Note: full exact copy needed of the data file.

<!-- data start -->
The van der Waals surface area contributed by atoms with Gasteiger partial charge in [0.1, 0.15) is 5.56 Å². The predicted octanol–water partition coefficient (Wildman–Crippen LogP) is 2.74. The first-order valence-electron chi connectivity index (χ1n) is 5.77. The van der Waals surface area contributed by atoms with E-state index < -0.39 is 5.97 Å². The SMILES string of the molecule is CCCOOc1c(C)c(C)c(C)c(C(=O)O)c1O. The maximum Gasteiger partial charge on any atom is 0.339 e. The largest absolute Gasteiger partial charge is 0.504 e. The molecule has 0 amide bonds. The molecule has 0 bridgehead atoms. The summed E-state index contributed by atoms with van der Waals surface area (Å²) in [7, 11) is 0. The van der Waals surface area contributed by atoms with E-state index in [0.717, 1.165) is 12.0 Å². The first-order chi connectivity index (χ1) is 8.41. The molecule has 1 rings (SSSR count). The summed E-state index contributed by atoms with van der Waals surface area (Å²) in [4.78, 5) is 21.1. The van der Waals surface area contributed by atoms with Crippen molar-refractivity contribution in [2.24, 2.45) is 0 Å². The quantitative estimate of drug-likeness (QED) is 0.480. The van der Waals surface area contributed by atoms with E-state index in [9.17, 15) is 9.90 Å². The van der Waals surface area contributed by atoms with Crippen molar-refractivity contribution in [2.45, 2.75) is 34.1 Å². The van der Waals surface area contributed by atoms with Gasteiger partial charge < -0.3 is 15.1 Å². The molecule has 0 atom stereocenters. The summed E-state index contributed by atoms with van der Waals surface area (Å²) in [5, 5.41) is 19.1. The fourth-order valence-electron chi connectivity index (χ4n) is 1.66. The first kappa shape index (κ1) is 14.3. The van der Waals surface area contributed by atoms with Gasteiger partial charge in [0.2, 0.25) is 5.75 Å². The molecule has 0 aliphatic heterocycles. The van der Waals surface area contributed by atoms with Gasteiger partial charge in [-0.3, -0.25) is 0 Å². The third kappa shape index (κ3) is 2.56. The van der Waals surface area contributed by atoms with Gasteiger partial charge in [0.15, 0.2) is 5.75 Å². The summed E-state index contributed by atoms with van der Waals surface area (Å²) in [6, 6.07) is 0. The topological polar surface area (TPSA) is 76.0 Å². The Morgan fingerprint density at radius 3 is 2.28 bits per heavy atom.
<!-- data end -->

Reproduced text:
The van der Waals surface area contributed by atoms with Gasteiger partial charge in [0.1, 0.15) is 5.56 Å². The predicted octanol–water partition coefficient (Wildman–Crippen LogP) is 2.74. The first-order valence-electron chi connectivity index (χ1n) is 5.77. The van der Waals surface area contributed by atoms with E-state index < -0.39 is 5.97 Å². The SMILES string of the molecule is CCCOOc1c(C)c(C)c(C)c(C(=O)O)c1O. The maximum Gasteiger partial charge on any atom is 0.339 e. The largest absolute Gasteiger partial charge is 0.504 e. The molecule has 0 amide bonds. The molecule has 0 bridgehead atoms. The summed E-state index contributed by atoms with van der Waals surface area (Å²) in [7, 11) is 0. The van der Waals surface area contributed by atoms with E-state index in [0.717, 1.165) is 12.0 Å². The first-order chi connectivity index (χ1) is 8.41. The molecule has 1 rings (SSSR count). The summed E-state index contributed by atoms with van der Waals surface area (Å²) in [4.78, 5) is 21.1. The van der Waals surface area contributed by atoms with Crippen molar-refractivity contribution in [2.24, 2.45) is 0 Å². The quantitative estimate of drug-likeness (QED) is 0.480. The van der Waals surface area contributed by atoms with E-state index in [9.17, 15) is 9.90 Å². The van der Waals surface area contributed by atoms with Crippen molar-refractivity contribution in [2.45, 2.75) is 34.1 Å². The van der Waals surface area contributed by atoms with Gasteiger partial charge < -0.3 is 15.1 Å². The molecule has 0 atom stereocenters. The summed E-state index contributed by atoms with van der Waals surface area (Å²) in [5, 5.41) is 19.1. The fourth-order valence-electron chi connectivity index (χ4n) is 1.66. The first kappa shape index (κ1) is 14.3. The van der Waals surface area contributed by atoms with Gasteiger partial charge in [0.2, 0.25) is 5.75 Å². The molecule has 0 aliphatic heterocycles. The van der Waals surface area contributed by atoms with Gasteiger partial charge in [-0.3, -0.25) is 0 Å². The third kappa shape index (κ3) is 2.56. The van der Waals surface area contributed by atoms with Gasteiger partial charge in [0.15, 0.2) is 5.75 Å². The summed E-state index contributed by atoms with van der Waals surface area (Å²) in [6, 6.07) is 0. The topological polar surface area (TPSA) is 76.0 Å². The Morgan fingerprint density at radius 3 is 2.28 bits per heavy atom.